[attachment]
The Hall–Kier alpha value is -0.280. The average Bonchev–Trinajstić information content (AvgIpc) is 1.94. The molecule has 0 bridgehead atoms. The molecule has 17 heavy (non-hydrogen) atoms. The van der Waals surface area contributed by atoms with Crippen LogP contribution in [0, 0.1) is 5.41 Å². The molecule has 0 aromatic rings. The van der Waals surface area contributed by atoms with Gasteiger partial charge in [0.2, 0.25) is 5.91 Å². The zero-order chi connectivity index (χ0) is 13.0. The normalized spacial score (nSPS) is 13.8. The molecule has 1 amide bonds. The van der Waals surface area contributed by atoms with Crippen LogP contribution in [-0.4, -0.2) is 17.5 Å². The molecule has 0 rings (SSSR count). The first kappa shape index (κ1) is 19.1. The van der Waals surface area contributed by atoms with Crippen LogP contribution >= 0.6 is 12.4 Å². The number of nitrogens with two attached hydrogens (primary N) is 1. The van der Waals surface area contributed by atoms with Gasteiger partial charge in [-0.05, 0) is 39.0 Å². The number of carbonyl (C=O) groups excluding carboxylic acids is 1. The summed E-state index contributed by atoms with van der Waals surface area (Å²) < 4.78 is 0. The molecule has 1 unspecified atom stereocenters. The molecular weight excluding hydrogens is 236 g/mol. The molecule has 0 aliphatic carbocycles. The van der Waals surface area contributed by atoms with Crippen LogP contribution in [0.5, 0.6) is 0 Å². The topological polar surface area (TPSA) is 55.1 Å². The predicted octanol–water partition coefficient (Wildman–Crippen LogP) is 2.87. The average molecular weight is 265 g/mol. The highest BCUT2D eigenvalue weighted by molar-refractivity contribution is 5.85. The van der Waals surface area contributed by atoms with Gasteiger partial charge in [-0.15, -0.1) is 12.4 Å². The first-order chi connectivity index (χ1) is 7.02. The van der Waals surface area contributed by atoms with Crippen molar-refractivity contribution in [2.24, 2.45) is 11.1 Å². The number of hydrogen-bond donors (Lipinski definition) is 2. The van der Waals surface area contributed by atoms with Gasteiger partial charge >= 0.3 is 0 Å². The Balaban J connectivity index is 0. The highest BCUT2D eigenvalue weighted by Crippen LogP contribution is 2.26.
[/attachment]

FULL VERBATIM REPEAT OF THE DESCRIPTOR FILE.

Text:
The Hall–Kier alpha value is -0.280. The average Bonchev–Trinajstić information content (AvgIpc) is 1.94. The molecule has 0 bridgehead atoms. The molecule has 17 heavy (non-hydrogen) atoms. The van der Waals surface area contributed by atoms with Crippen LogP contribution in [0, 0.1) is 5.41 Å². The molecule has 0 aromatic rings. The van der Waals surface area contributed by atoms with Gasteiger partial charge in [0.2, 0.25) is 5.91 Å². The zero-order chi connectivity index (χ0) is 13.0. The normalized spacial score (nSPS) is 13.8. The molecule has 1 amide bonds. The van der Waals surface area contributed by atoms with Crippen LogP contribution in [-0.4, -0.2) is 17.5 Å². The molecule has 0 rings (SSSR count). The first kappa shape index (κ1) is 19.1. The van der Waals surface area contributed by atoms with Crippen LogP contribution >= 0.6 is 12.4 Å². The number of nitrogens with two attached hydrogens (primary N) is 1. The van der Waals surface area contributed by atoms with Gasteiger partial charge in [-0.05, 0) is 39.0 Å². The number of carbonyl (C=O) groups excluding carboxylic acids is 1. The summed E-state index contributed by atoms with van der Waals surface area (Å²) < 4.78 is 0. The molecule has 1 unspecified atom stereocenters. The molecular weight excluding hydrogens is 236 g/mol. The molecule has 0 aliphatic carbocycles. The van der Waals surface area contributed by atoms with Crippen LogP contribution in [0.5, 0.6) is 0 Å². The topological polar surface area (TPSA) is 55.1 Å². The predicted octanol–water partition coefficient (Wildman–Crippen LogP) is 2.87. The average molecular weight is 265 g/mol. The highest BCUT2D eigenvalue weighted by molar-refractivity contribution is 5.85. The van der Waals surface area contributed by atoms with Gasteiger partial charge in [-0.15, -0.1) is 12.4 Å². The first-order chi connectivity index (χ1) is 7.02. The van der Waals surface area contributed by atoms with Crippen molar-refractivity contribution in [2.24, 2.45) is 11.1 Å². The number of hydrogen-bond donors (Lipinski definition) is 2. The van der Waals surface area contributed by atoms with Gasteiger partial charge >= 0.3 is 0 Å². The Balaban J connectivity index is 0. The highest BCUT2D eigenvalue weighted by Crippen LogP contribution is 2.26.